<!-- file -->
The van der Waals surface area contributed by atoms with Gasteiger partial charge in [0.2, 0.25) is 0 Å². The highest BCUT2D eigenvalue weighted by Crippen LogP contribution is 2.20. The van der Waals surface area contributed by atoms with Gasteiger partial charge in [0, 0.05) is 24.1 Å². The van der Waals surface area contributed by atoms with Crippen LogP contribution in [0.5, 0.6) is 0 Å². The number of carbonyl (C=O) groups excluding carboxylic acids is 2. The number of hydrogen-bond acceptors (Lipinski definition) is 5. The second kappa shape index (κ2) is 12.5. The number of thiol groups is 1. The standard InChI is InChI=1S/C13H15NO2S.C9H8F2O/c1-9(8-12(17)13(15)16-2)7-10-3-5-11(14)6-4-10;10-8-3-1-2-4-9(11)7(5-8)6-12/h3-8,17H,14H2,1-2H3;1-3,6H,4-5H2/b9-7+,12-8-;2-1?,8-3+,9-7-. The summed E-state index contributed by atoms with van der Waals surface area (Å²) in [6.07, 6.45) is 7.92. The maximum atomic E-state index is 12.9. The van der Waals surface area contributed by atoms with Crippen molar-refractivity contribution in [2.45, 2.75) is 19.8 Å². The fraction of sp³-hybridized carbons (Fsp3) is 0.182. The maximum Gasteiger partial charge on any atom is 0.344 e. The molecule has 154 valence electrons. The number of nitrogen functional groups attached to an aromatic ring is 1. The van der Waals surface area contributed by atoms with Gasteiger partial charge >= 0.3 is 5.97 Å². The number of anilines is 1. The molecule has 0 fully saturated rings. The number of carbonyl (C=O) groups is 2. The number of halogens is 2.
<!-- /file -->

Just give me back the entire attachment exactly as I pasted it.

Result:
The van der Waals surface area contributed by atoms with Gasteiger partial charge in [0.2, 0.25) is 0 Å². The highest BCUT2D eigenvalue weighted by Crippen LogP contribution is 2.20. The van der Waals surface area contributed by atoms with Gasteiger partial charge in [0, 0.05) is 24.1 Å². The van der Waals surface area contributed by atoms with Crippen LogP contribution in [0.5, 0.6) is 0 Å². The number of carbonyl (C=O) groups excluding carboxylic acids is 2. The number of hydrogen-bond acceptors (Lipinski definition) is 5. The second kappa shape index (κ2) is 12.5. The number of thiol groups is 1. The standard InChI is InChI=1S/C13H15NO2S.C9H8F2O/c1-9(8-12(17)13(15)16-2)7-10-3-5-11(14)6-4-10;10-8-3-1-2-4-9(11)7(5-8)6-12/h3-8,17H,14H2,1-2H3;1-3,6H,4-5H2/b9-7+,12-8-;2-1?,8-3+,9-7-. The summed E-state index contributed by atoms with van der Waals surface area (Å²) in [6.07, 6.45) is 7.92. The maximum atomic E-state index is 12.9. The van der Waals surface area contributed by atoms with Crippen molar-refractivity contribution in [2.45, 2.75) is 19.8 Å². The fraction of sp³-hybridized carbons (Fsp3) is 0.182. The maximum Gasteiger partial charge on any atom is 0.344 e. The molecule has 154 valence electrons. The number of nitrogen functional groups attached to an aromatic ring is 1. The van der Waals surface area contributed by atoms with Gasteiger partial charge >= 0.3 is 5.97 Å². The number of anilines is 1. The molecule has 0 fully saturated rings. The number of carbonyl (C=O) groups is 2. The number of halogens is 2.